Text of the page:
We should not lose sight of assumed innocence until guilt is proven.
But it is not too often the CEO of a professional hockey team has to immediately come out and address allegations of match-fixing in the wake of a loss, as happened in the second-tier Swedish Allsvenskan on Monday night.
The team in question was the powerhouse Björklöven, which sits second overall in the league standings. Anders Blomberg, its CEO, said he welcomed the investigation that was launched within hours of an 8-4 loss to Mora in which Björklöven surrendered eight straight goals after building a 3-0 lead.
Of most concern was not anything that happened on the ice — although Twitter’s detectives were out in full force — but what happened on the betting market as that game flipped.
Björklöven entered the night as -130 favourites but only saw that extend to -150 while leading 3-1 after 10 minutes. The odds were seemingly holding because of money coming in on Mora, although the betting companies themselves will have to be scrutinized as part of the investigation by the Swedish Ice Hockey Federation’s security department.
The gambling action was so unusual that some betting houses took the game right off the board. Mora mounted a big rally and scored six times on the power play. It was the first meeting of the teams this season.
“I hope that this is sorted out properly and that we turn over all the stones that can be turned over,” Blomberg said in Swedish, after first addressing the issue with his players and coaching staff. “Just the suspicion is serious enough, but if it turns out to be true, it is of course completely unacceptable and something that must never occur in our association. These players are trained in what applies in Björklöven and this is so far from the culture we stand for.
“I have an incredibly hard time believing that someone in Björklöven has been involved in such a type of activity. Of course, we welcome the fact that the question is being investigated when there are now suspicions and speculations.”
The ongoing investigation includes the involvement of police.
Naturally, the mere suggestion something was amiss generated considerable buzz in the other pro dressing rooms around Sweden on Tuesday morning. A handful of players contacted by Sportsnet had trouble believing that you’d ever get enough members of a team to agree to actually throw a game.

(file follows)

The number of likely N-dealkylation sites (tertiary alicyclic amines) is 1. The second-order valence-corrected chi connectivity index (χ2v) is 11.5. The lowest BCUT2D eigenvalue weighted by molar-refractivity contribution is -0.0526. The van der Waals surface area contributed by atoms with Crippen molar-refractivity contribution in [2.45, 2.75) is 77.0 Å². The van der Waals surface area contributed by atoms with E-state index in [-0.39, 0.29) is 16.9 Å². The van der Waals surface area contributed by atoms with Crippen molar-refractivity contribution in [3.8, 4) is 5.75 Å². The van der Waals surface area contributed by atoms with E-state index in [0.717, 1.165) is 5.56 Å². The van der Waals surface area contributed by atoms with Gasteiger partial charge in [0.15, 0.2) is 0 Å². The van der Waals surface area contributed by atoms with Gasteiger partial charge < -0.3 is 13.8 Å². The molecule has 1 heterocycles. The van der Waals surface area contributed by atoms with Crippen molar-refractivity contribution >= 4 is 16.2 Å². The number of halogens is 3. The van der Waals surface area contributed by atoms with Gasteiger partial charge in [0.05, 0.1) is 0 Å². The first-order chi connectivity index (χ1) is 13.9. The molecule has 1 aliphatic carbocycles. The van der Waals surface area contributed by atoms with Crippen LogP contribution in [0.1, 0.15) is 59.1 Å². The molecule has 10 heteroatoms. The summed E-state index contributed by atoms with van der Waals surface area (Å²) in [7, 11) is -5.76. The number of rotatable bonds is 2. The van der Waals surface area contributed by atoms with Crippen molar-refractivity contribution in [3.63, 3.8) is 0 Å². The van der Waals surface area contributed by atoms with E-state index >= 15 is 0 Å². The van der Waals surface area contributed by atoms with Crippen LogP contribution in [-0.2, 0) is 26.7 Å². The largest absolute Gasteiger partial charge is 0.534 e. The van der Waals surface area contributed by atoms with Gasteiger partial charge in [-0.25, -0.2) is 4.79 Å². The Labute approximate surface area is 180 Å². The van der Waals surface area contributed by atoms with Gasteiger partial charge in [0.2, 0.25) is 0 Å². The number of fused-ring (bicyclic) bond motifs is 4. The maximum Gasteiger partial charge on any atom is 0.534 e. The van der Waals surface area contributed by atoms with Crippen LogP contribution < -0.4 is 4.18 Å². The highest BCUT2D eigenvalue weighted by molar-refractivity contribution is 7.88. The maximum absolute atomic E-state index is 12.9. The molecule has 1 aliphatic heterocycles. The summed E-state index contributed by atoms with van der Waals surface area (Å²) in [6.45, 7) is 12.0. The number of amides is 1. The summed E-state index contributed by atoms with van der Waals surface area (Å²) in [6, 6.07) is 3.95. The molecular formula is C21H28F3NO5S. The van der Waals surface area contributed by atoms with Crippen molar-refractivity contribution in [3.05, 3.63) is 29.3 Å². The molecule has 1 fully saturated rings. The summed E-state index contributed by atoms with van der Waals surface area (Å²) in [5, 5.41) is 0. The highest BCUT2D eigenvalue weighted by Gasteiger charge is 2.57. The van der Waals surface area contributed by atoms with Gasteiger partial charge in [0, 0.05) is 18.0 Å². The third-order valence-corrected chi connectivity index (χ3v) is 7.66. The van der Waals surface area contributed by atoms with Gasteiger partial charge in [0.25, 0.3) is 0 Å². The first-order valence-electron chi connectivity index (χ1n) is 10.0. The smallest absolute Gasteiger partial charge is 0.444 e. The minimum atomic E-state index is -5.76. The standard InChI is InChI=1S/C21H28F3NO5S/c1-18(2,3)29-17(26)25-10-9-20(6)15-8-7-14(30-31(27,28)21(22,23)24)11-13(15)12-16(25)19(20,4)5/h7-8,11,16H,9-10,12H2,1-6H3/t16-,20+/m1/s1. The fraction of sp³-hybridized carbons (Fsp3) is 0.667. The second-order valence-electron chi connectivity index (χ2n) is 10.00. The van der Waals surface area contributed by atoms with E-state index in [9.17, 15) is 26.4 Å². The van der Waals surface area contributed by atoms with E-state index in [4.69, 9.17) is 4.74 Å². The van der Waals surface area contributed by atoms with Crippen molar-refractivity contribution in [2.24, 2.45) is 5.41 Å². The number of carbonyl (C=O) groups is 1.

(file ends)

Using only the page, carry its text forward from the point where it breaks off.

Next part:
Consider this a potential downside to less restrictive sports gambling, which is coming soon to North America. Governments in both Canada and the U.S. have signalled their intention to loosen long standing restrictions and pro sports leagues — including the NHL — are warm to the idea of change.
There’s money to be made, after all.
“It’s another connection point to get people participating in our game and getting interested in our game,” NHL commissioner Gary Bettman said recently. “We think it’s an opportunity to continue to build our fanbase.”
The results of the investigation in Sweden will be interesting as both a case study and because of those involved. None more so than Connor Ingram, a well-regarded Nashville Predators prospect and former Canadian world junior player, who was in net for Björklöven and allowed five goals on 14 shots before being removed from the final start of his loan agreement to the club.
However, we should reserve judgment against him or any of his teammates.
Let us not forget that teams and players occasionally have bad nights, and some games just get away. A run of goals, poor defensive play and spotty rebound control do not in and of themselves actually tell us anything.
The powers that be at Björklöven were wise to welcome the federation’s deep dive into an ugly loss. Fairly or not, they’ve been put in a position where they have to prove there was no wrongdoing.
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